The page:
Justine Clark, industry marketing manager for Transport & Logistics Europe at Honeywell SPS, discusses how automation is offering important solutions to the growth in e-commerce orders and shortages in the workforce.
The last 10 to 15 years has seen a drastic change in what consumers want, need and expect. Gone are the times of shops being closed on a Sunday or needing to wait days for online orders to arrive. According to the Office of National Statistics, in May 2019 online shopping accounted for 19.3% of total retailing, an overall growth of 8.2% year-over-year, and Statista found that e-commerce sales are set to grow two-fold between 2018 and 2022. Digital buyers want real-time updates, accurate and speedy fulfilment and convenience in terms of timing and delivery preferences.
It is no surprise this shift in buying habits is putting pressure on the e-commerce supply chain – especially distribution centres – to alter the way they are operating. One key factor is the workforce needed to manage them, particularly in the face of staff shortages. A report by The Conference Board notes that transportation labour is an area with a growing gap due to the rapid growth in online shopping, in turn creating strong demand for delivery drivers. The same trend is being seen in warehousing, with companies finding it extremely difficult to fill open jobs. The CBRE estimates that distribution centres will need to hire an additional 226,000 warehouse workers in 2019 just to keep pace.
The way items are handled within distribution centres is also changing, with workers needing to select more items in every pick, creating highly customised orders which are more difficult to service. In addition, distribution centres need to learn how to plan for both direct-to-consumer and retail orders. To contend with these obstacles, distribution centres need integrated systems in their facilities with single flows of information, which can be accessed and leveraged by all stakeholders. It is also important to have this coordination across e-commerce and physical outlets to manage split-order fulfilment, incorporating distribution centres and stores.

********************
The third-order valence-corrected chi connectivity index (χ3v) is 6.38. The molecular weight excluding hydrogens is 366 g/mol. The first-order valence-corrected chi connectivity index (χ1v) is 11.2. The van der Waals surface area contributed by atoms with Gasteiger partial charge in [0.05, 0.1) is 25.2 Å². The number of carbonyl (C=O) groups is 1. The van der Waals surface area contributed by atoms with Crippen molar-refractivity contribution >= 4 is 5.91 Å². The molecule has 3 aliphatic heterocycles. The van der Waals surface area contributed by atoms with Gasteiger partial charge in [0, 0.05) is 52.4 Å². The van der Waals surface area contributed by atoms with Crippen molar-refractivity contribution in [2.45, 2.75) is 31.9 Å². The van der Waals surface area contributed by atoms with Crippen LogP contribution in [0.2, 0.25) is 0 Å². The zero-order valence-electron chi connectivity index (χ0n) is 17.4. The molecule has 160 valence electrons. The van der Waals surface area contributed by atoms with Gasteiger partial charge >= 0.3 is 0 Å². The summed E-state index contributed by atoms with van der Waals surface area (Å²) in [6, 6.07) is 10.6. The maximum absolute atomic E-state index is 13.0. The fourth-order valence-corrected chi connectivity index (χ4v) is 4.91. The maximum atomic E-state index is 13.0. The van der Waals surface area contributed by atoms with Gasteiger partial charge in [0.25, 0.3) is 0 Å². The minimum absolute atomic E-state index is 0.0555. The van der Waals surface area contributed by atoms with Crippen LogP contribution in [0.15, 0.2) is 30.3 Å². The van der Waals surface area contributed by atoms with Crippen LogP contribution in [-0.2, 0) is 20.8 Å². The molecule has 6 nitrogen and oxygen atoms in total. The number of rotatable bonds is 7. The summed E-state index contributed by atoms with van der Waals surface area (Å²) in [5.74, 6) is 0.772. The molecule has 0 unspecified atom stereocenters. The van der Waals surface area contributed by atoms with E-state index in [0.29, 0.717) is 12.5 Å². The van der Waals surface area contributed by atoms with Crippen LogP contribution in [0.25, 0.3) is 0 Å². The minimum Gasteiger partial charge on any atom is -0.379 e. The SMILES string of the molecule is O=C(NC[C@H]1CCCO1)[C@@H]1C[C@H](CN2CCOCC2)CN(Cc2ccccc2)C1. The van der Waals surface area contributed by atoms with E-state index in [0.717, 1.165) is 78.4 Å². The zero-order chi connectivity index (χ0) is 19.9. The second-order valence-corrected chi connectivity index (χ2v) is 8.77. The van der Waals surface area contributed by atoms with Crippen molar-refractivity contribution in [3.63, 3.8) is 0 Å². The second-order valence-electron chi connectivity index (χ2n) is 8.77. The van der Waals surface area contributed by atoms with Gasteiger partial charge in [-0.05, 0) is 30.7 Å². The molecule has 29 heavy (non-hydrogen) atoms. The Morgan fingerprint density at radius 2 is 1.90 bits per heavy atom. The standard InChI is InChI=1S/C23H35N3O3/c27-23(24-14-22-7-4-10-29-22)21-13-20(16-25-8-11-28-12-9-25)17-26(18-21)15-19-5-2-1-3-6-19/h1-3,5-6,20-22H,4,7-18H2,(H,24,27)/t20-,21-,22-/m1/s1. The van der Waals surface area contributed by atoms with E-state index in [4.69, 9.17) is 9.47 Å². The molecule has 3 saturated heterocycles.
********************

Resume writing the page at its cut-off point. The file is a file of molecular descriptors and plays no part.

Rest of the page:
Technology undoubtedly offers part of the solution by improving the speed and efficiency with which distribution centres can manage order fulfilment, and plugging some of the gaps in their staffing levels. Cobots – collaborative robots – are perfectly designed for the repetitive tasks involved in distribution and manufacturing. These robots help increase throughput while reducing errors, and unlike traditional industrial robots, can work side-by-side with humans.
There are many tools available which can increase efficiency at every stage of the process. One of the most pressing problems in distribution centre workflows is reducing the “dock to stock” cycle time – particularly where paper processes cause problems. Better visibility is an important factor and real-time inventory management, supported by mobile computers with advanced scanners, is both 25% more productive and 50% more accurate than manual methods, according to Honeywell statistics.
Another example is improving pick accuracy and on-time shipments to 99.99% to keep pace with industry leading competitors, according to the Warehousing Education and Research Council’s (WERC) 2018 annual survey. Faster, more accurate fulfilment can again be achieved with mobile devices. Directing a picker to the right spot in a warehouse faster and with more information, as well as loading boxes or pallets on a truck in the right order, offer significant efficiency gains. With an increase of smaller, wearable mobile computers on the market supported by voice-guided picking, these devices are becoming more user-friendly than ever, keeping workers’ hands clear and decreasing training time and error rates by up to 50%.
Despite all the options available and the proven results offered by more technologically advanced distribution centres, 25% are still entirely paper based, according to WERC data.
For some distribution centres, this is likely due to a lack of understanding as to how new technology can be integrated. There are misconceptions around retrofitting older facilities for instance, with the belief that automated solutions only work for the largest or newly built warehouses. Similarly, advanced robotics might be assumed to be prohibitively expensive. The reality is automation solutions like mobile computing and autonomous mobile robots are attainable for distribution centres of any size.
The figures on the efficiencies available to distribution centres speak for themselves and the improvement achievable in “dock to stock” time should form the basis of any business case. From reducing the time workers are unproductive in any given shift to increasing picking accuracy, the benefits are clear across the distribution centre workflow.
Automation is simultaneously offering an important solution to the two biggest challenges faced by distribution centres today: the growth in e-commerce orders and shortages in the workforce. Working alongside experienced employees, embracing technology will allow the logistics supply chain to profit from and realise the opportunity that our changing shopping behaviour presents.